Life on the inside of a Biglaw client gives you a very different perspective. As in-house counsel, your position in the legal machine moves from production to—at least partly—consumption. And as a consumer, you find yourself developing strong views on law firms and their associates. Each in-house counsel is surely different, but below are four general tips that will serve law firm associates well in their interactions with in-house lawyers.

1.  Always know the business impact.

There’s one question in-house counsel is always getting internally:  how is this going to affect our business?  Accordingly, that’s a question that in-house counsel will always be asking you.  So be ready for it.

There’s various ways in which this might manifest.  There may be additional cost – in which case you should take the extra steps, if you can, to determine the amounts.  If there are contingent costs, try to determine the likelihood they will come to pass.  If there are legal restrictions on what a business can do, try to convey them clearly and with examples.  Know the question is coming, think ahead, and do your homework.

2.  Always have alternatives (if there are any) and a recommendation.

Good outside counsel can identify and understand a problem.  Great outside counsel always comes to a call or meeting with options up their sleeve.  Business people want to choose between options, even if one might seem obviously superior from your perspective.  Equally, they want to know you’ve gone the extra mile to consider all the options.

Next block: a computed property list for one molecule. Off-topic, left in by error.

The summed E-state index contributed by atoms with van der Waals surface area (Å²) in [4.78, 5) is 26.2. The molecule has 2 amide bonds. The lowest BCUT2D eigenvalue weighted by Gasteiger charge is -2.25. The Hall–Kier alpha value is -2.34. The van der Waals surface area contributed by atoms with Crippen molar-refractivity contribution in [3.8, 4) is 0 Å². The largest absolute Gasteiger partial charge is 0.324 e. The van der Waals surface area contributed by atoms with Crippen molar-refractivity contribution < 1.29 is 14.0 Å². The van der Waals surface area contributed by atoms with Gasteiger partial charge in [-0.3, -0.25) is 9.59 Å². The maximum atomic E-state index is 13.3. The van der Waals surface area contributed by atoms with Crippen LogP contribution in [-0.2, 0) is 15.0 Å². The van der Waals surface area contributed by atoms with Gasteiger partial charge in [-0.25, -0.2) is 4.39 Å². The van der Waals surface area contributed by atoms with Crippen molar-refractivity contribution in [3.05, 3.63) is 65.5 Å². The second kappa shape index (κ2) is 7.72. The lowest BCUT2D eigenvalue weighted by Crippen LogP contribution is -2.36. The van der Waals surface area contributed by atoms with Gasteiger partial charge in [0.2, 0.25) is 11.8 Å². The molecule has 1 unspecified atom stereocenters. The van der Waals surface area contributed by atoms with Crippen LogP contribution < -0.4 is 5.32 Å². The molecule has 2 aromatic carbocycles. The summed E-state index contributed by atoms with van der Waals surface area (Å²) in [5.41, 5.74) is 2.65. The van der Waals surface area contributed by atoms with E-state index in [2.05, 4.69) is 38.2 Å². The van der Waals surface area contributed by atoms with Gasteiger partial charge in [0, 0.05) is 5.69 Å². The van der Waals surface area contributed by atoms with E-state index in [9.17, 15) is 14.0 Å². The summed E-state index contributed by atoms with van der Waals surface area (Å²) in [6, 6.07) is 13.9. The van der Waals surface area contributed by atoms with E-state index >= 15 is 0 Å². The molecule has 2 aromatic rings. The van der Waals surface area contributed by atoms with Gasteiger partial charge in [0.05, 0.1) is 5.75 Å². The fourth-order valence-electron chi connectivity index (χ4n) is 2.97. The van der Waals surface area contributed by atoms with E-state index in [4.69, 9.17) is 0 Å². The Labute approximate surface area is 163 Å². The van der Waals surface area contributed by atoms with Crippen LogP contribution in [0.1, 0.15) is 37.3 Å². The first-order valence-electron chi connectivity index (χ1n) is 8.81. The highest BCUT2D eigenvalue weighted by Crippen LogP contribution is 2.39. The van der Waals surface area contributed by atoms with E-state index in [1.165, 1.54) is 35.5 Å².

Trust me, in-house counsel doesn’t want to play the “what about” game: “what about doing X?” “What about trying Y?”  Give them the peace of mind that you’ve looked at the question from all angles in advance, and present them with the alternatives.

Last but not least:  have a recommendation. Give your client a path forward, rather than just teeing up a hard question. They won’t always take your advice, but options and a recommendation are a lot better than a legal headache and a question mark.

3.  Don’t waste time.

Young associates are often worried about taking too long researching, writing and drafting (so much so that some make the serious error of under-reporting their time). Yes – in house lawyers care about the bills, but they care just as much (or more) about the quality of the service.

From the perspective of the in-house counsel, a key part of the service is getting the necessary information not only quickly, but efficiently—so that in-house counsel can move on to their other work. Even if it takes a little more time in advance, be prepared.  Then you can make your call 30 minutes, not an hour.  You can make your memo half as long.  (Pro tip:  Don’t bury the lede – executive summaries are your friend, as are bullets.)  You can deliver your comprehensive work product/analysis to in-house counsel in a way that it most helpful to them.  That should always be your goal.

4.  Tell us when we’re wrong.

Much as no one likes being wrong, it’s far worse to be wrong and not find out. We are relying on you to correct our misconceptions and save us from ourselves. Remember – in-house counsel has one client and mistakes count. We need outside counsel who we can trust to speak up, from the most junior to the most senior.

I know these tips may seem basic.  But being a good lawyer is 90% getting the fundamentals right, and you’d be surprised how much keeping your eye on these few things will make you stand out with your clients. There’s a lot of lawyers out there, and the easiest way to lose a client is to fail to understand and respond to what they need.

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